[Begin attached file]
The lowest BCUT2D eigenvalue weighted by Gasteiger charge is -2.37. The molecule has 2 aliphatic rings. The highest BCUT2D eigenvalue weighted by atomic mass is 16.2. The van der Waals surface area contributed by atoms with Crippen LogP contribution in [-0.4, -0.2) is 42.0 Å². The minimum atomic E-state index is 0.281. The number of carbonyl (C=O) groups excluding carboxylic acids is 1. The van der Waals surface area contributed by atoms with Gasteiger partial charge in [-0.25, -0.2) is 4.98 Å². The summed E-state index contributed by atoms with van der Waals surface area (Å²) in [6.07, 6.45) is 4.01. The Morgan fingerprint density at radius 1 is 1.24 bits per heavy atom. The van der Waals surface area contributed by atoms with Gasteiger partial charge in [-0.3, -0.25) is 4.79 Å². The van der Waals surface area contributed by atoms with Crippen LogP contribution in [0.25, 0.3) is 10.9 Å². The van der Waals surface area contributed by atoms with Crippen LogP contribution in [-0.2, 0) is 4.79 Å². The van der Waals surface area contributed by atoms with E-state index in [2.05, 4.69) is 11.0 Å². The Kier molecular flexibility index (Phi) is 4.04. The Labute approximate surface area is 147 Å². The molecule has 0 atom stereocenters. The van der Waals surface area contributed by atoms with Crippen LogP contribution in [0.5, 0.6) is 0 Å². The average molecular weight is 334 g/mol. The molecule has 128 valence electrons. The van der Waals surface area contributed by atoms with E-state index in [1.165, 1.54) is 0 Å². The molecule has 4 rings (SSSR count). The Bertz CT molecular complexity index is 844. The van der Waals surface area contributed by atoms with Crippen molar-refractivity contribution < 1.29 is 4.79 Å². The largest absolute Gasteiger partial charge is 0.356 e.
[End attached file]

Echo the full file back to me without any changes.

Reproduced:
The lowest BCUT2D eigenvalue weighted by Gasteiger charge is -2.37. The molecule has 2 aliphatic rings. The highest BCUT2D eigenvalue weighted by atomic mass is 16.2. The van der Waals surface area contributed by atoms with Crippen LogP contribution in [-0.4, -0.2) is 42.0 Å². The minimum atomic E-state index is 0.281. The number of carbonyl (C=O) groups excluding carboxylic acids is 1. The van der Waals surface area contributed by atoms with Gasteiger partial charge in [-0.25, -0.2) is 4.98 Å². The summed E-state index contributed by atoms with van der Waals surface area (Å²) in [6.07, 6.45) is 4.01. The Morgan fingerprint density at radius 1 is 1.24 bits per heavy atom. The van der Waals surface area contributed by atoms with Gasteiger partial charge in [-0.3, -0.25) is 4.79 Å². The van der Waals surface area contributed by atoms with Crippen LogP contribution in [0.25, 0.3) is 10.9 Å². The van der Waals surface area contributed by atoms with Crippen LogP contribution in [-0.2, 0) is 4.79 Å². The van der Waals surface area contributed by atoms with E-state index in [2.05, 4.69) is 11.0 Å². The Kier molecular flexibility index (Phi) is 4.04. The Labute approximate surface area is 147 Å². The molecule has 0 atom stereocenters. The van der Waals surface area contributed by atoms with Crippen LogP contribution in [0.5, 0.6) is 0 Å². The average molecular weight is 334 g/mol. The molecule has 128 valence electrons. The van der Waals surface area contributed by atoms with E-state index in [1.165, 1.54) is 0 Å². The molecule has 4 rings (SSSR count). The Bertz CT molecular complexity index is 844. The van der Waals surface area contributed by atoms with Crippen molar-refractivity contribution < 1.29 is 4.79 Å². The largest absolute Gasteiger partial charge is 0.356 e.